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Yes We Can! – Zaragoza continue the fight despite accusations of wrong-doing
- Updated: 6 May, 2012
ANGEL DE CASTRO
‘Sí se puede’. (‘Yes, we can’) is a chant which has reverberated repeatedly around Zaragoza’s La Romareda home in recent weeks. However after a tumultuous week even by the standards of a club for whom turmoil has become second nature in recent seasons, what was once no more than a distant dream has suddenly become a very real possibility. The equation is a simple one – a win at Getafe next weekend will keep Manolo Jimenez’s men in the Primera Liga, after a third successive home victory last night against Racing de Santander.
However sadly when you have an owner as shady as Agapito Iglesias, there will always be a suspicion that there may be some skulduggery going on behind the scenes, with both Granada president Quique Pina and his vice president Juan Carlos Cordero suggesting in recent days that there is something decidedly fishy about the ‘maños’ startlingly good recent form (they have accrued more points in the last thirteen games than they managed in the first twenty four). This thinly veiled accusation stems from rumours currently circulating that Iglesias allegedly said that he would ‘take care of the last six weeks’, a clear implication that some match fixing was being arranged to benefit his team.
Those well used to the modus operandi of the Zaragoza owner would probably not be surprised if he was indeed prepared to consider such an approach to the problem. However it would be a gross disservice to Jimenez and his players to suggest that they are on the brink of salvation for any reason other than the new coach, and in particular a Herculean physical and mental effort which they have put into the last three home victories.
This is a team who clearly were not properly prepared in July and August for the rigours of a Primera Liga season by previous coach Javier Aguirre, and prior to this week the truth had been laid bare on various occasions, with players having to be substituted long before the final whistle with muscle cramps. Yet anyone who has witnessed consecutive successes against a Europa League finalist, a side pushing for a Champions League place and a team seemingly freed from their shackles by confirmation of their relegation will have been left scratching their heads in disbelief at the Zaragoza players’ relentless drive and determination.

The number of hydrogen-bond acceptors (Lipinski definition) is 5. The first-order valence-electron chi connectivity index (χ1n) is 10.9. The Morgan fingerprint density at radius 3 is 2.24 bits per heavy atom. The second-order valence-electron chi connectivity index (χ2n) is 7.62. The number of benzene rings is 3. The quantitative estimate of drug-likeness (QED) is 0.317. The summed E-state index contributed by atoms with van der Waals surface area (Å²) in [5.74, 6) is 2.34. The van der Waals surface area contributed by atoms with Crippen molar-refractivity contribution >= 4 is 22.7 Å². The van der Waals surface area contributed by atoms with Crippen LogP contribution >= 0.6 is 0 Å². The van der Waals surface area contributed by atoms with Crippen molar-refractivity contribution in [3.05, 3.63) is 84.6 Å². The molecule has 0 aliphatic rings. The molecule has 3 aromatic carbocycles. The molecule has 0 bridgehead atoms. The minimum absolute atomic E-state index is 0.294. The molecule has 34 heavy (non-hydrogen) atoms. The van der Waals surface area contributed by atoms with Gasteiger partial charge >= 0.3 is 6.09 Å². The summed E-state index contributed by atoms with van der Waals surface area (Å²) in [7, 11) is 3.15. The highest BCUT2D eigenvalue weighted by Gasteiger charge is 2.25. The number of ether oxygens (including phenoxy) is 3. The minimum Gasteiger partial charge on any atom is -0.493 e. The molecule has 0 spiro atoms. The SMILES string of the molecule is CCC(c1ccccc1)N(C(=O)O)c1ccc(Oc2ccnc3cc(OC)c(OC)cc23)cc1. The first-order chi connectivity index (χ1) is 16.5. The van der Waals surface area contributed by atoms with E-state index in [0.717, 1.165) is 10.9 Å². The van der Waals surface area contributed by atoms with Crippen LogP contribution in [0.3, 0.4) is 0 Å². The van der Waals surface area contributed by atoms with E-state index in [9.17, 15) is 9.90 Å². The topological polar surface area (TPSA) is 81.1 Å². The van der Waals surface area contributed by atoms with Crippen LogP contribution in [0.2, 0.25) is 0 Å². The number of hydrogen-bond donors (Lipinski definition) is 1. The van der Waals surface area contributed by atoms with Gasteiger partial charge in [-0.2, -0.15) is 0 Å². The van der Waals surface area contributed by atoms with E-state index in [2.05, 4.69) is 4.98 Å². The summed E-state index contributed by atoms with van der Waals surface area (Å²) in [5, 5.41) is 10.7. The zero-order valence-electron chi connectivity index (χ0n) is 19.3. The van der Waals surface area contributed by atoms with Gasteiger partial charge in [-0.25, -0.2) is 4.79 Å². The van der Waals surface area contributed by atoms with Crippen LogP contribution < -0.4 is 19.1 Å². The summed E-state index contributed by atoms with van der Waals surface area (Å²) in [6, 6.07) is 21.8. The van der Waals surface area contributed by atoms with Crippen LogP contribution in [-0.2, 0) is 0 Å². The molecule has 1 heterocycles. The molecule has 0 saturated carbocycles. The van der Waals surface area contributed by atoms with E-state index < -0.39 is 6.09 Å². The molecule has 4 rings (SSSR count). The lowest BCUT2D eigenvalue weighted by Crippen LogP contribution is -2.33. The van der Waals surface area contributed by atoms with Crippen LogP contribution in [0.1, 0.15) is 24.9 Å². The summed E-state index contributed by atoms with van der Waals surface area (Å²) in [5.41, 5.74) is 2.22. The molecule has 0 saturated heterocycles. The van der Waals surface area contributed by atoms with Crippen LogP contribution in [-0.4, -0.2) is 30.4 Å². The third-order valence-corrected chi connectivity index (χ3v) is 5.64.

Roared on by capacity crowds, they have at times ridden their luck, never more so than in the last few frantic minutes of the 1-0 goal win against Levante, and who knows what might have transpired had Racing managed to hold on to their lead for more than sixty seconds yesterday. However they have kept their nerve under the most extraordinary pressure, knowing that nothing less than three wins out of three would be enough to give them a chance of escaping relegation, and now the prize looms large in their sights.
The biggest question mark which remains for Jimenez, who has done an outstanding job in incredibly difficult circumstances, is whether his team will be able to rise to the occasion one more time when it matters most. Last May the Zaragoza fans outnumbered their Levante counterparts in their own stadium as relegation was averted on the final Saturday of the season, and a similar scenario will unfold next weekend in the Coliseum Alfonso Perez, on the outskirts of Madrid. Unfortunately their heroes have at times been decidedly unconvincing in recent weeks on the road, with deserved defeats in Mallorca, Seville, San Sebastian and Malaga only partially offset by successes in Gijon and Valencia. Which team will turn up next Sunday?
Regardless of whether Primera Liga survival is confirmed, it seems that events over which Jimenez has no control are destined to overshadow the transformation which he has overseen of a team which looked a disinterested shambles when he took over. The decision to appoint Zaragoza born Clos Gomez to officiate last night’s clash between relegation rivals Granada and Real Madrid was an extraordinarily naïve move by Spanish football’s governing body, and the events which subsequently unfolded simply added fuel to the fire, with Pina suggesting that ‘they should make a monument for him in Zaragoza’ after he awarded the champions what was in truth a blatant penalty late on.
Iglesias will be interviewed on national radio tonight, and will no doubt be asked to react to the recent insinuations that he has arranged to buy his team out of trouble. There is little doubt that his club’s fans will renew their efforts to oust him as soon as the season is over, but in the meantime all that matters right now is that their team lives to fight another year in the top flight. If they can pull it off, it will be a truly memorable achievement against all the odds.Follow @icentrocampista